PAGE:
In 2014, the Chinese government issued a document aimed at increasing the amount of ‘trust’ in society. Today this emerging system is known as China’s social credit system – like a credit score but tracking more than financial transactions. China’s central government wants to have the system in place across China by 2020, using a range of information — including shopping habits, driving fines and even what’s written on social media — to rate and rank individuals. People with poor scores could find themselves unable to get bank loans or buy plane tickets. Advocates claim that a system is necessary in a country where few people have credit ratings. But detractors see it as a kind of dystopic super-surveillance. Celia Hatton and a panel of expert guests weighs up the costs and benefits of social credit.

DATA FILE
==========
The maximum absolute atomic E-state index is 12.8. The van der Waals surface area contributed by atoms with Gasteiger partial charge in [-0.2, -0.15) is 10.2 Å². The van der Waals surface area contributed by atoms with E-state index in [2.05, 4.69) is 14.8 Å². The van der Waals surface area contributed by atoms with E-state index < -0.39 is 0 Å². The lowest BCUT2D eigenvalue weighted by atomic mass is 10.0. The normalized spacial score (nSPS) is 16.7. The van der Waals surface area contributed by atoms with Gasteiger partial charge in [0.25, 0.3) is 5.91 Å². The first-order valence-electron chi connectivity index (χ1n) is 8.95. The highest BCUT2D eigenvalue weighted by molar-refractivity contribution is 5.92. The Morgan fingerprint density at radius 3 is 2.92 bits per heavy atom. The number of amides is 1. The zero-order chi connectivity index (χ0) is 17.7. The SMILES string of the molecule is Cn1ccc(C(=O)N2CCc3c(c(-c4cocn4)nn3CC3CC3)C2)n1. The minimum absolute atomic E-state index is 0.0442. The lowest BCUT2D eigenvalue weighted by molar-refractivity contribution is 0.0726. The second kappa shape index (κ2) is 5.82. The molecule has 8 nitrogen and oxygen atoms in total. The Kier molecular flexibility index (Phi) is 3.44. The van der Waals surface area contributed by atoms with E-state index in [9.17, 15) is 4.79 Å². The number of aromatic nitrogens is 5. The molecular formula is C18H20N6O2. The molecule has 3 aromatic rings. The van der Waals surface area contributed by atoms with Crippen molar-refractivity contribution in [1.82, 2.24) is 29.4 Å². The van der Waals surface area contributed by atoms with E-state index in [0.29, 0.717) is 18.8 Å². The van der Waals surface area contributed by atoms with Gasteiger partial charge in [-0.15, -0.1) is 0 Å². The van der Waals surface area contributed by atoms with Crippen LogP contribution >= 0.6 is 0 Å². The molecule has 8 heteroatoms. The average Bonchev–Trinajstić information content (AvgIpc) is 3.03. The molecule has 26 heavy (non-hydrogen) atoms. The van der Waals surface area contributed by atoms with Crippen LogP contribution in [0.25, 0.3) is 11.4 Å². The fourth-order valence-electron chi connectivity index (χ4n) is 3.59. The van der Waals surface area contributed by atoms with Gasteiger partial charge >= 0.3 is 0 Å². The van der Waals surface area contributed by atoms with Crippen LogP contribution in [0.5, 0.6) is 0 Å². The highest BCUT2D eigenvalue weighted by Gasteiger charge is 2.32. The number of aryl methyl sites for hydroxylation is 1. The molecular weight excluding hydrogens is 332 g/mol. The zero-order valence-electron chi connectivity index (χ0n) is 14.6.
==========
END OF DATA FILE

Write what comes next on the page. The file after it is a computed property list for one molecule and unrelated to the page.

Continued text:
(Photo: A Chinese woman walks along the street holding a broom and dustpan. Credit: Getty Images)
Rana Mitter – Professor of Chinese History, Oxford University
Samantha Hoffman – Visiting Fellow at Mercator Institute for China Studies
Cindy Yu – Writer at the British magazine, The Spectator
Duncan Clark – Chairman of BDA China, a technology consultancy in Beijing